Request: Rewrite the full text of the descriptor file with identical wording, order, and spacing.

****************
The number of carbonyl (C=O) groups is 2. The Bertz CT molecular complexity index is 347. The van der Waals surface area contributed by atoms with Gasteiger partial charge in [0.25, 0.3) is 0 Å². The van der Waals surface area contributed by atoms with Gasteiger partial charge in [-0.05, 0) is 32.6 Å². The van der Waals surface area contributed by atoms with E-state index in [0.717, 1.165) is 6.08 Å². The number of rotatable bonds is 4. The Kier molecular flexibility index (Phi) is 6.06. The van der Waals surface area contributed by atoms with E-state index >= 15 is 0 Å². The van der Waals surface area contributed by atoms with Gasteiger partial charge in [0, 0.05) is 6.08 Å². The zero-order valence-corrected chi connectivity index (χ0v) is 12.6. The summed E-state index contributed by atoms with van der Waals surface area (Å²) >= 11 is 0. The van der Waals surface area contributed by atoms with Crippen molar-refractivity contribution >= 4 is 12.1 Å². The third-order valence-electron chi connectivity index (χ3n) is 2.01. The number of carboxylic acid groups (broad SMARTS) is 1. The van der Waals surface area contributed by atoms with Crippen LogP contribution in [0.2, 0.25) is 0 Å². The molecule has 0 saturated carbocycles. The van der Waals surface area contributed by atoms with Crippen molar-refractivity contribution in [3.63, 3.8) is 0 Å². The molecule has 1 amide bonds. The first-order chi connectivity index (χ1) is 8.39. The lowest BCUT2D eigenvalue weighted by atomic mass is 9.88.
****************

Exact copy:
The number of carbonyl (C=O) groups is 2. The Bertz CT molecular complexity index is 347. The van der Waals surface area contributed by atoms with Gasteiger partial charge in [0.25, 0.3) is 0 Å². The van der Waals surface area contributed by atoms with Gasteiger partial charge in [-0.05, 0) is 32.6 Å². The van der Waals surface area contributed by atoms with E-state index in [0.717, 1.165) is 6.08 Å². The number of rotatable bonds is 4. The Kier molecular flexibility index (Phi) is 6.06. The van der Waals surface area contributed by atoms with E-state index >= 15 is 0 Å². The van der Waals surface area contributed by atoms with Gasteiger partial charge in [0, 0.05) is 6.08 Å². The zero-order valence-corrected chi connectivity index (χ0v) is 12.6. The summed E-state index contributed by atoms with van der Waals surface area (Å²) >= 11 is 0. The van der Waals surface area contributed by atoms with Crippen molar-refractivity contribution >= 4 is 12.1 Å². The third-order valence-electron chi connectivity index (χ3n) is 2.01. The number of carboxylic acid groups (broad SMARTS) is 1. The van der Waals surface area contributed by atoms with Crippen LogP contribution in [0.2, 0.25) is 0 Å². The molecule has 0 saturated carbocycles. The van der Waals surface area contributed by atoms with Crippen molar-refractivity contribution in [3.63, 3.8) is 0 Å². The molecule has 1 amide bonds. The first-order chi connectivity index (χ1) is 8.39. The lowest BCUT2D eigenvalue weighted by atomic mass is 9.88.